The U.S. Nuclear Weapons Cost Study Project was completed in August 1998 and resulted in the book Atomic Audit: The Costs and Consequences of U.S. Nuclear Weapons Since 1940 edited by Stephen I. Schwartz. These project pages should be considered historical.
Three views of a B61 gravity bomb: assembled (background), disassembled into its major subcomponents (middle), and a display of some of the weapon’s 5,919 parts (foreground). The warhead fits inside the blunt-nosed silver canister sitting on the white cloth in front of the partially disassembled bomb.
The B61 is a tactical thermonuclear gravity bomb which can be carried aboard a variety of strategic and tactical aircraft (including the B-52 and B-2A bombers and the F-16 fighter). First deployed in 1968, an estimated 3,000 weapons in nine different versions (designed by Los Alamos National Laboratory) were ultimately built, with yields ranging from 0.3-300 kilotons. Seven of these versions remain operational, including the B61-11, deployed in 1997.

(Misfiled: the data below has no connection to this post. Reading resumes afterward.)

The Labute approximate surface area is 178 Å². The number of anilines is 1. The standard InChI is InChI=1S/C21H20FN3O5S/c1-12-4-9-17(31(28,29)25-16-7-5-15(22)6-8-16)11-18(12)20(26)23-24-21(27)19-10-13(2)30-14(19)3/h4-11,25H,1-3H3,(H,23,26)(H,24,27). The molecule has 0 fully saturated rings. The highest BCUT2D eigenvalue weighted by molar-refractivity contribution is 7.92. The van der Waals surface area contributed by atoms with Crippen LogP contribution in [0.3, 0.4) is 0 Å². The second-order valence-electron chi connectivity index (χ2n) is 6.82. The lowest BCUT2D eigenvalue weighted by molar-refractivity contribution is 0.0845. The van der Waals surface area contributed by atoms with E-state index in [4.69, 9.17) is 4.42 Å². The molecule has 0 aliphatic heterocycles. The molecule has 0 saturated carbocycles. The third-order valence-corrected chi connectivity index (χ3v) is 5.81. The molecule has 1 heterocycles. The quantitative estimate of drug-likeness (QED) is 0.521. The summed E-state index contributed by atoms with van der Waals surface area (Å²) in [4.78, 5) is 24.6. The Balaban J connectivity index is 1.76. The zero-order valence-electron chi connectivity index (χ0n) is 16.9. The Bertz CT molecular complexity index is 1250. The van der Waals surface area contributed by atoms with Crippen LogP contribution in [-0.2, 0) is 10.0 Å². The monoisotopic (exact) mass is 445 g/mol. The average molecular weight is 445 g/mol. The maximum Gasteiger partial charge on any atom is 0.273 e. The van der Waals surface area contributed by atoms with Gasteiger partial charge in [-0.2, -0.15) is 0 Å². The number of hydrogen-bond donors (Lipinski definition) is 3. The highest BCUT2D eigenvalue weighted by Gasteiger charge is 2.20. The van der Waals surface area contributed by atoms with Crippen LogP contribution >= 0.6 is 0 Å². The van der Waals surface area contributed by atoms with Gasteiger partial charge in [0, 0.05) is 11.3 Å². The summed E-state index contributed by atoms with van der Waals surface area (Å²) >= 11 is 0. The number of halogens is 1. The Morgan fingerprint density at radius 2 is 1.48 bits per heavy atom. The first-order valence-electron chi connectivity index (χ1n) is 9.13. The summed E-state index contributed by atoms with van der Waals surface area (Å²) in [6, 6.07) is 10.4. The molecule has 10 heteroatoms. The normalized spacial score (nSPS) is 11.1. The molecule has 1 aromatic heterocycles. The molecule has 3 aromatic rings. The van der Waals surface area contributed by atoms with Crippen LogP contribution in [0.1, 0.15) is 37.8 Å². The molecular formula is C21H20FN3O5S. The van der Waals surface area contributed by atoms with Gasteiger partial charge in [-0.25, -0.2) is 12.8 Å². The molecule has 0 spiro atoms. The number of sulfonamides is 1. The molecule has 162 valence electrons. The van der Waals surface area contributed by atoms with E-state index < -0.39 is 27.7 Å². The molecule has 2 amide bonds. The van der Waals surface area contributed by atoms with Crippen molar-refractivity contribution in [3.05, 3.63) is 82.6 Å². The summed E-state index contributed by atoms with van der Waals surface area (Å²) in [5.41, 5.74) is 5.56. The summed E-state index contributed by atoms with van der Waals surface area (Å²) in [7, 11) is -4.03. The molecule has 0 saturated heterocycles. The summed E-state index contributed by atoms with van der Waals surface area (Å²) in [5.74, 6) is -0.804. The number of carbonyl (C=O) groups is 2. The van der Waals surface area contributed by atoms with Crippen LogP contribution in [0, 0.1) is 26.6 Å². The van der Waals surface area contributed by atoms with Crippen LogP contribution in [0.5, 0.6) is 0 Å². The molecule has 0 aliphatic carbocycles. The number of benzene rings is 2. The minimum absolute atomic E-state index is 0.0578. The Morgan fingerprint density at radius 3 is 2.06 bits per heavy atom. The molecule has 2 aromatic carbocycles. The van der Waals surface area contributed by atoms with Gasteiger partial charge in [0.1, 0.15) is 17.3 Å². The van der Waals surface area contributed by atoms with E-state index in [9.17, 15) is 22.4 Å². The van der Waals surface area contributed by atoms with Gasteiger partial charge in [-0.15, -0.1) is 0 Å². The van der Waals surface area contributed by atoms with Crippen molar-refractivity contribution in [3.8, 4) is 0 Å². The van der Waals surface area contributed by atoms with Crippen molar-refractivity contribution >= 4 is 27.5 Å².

Credit: Department of Energy (courtesy Natural Resources Defense Council)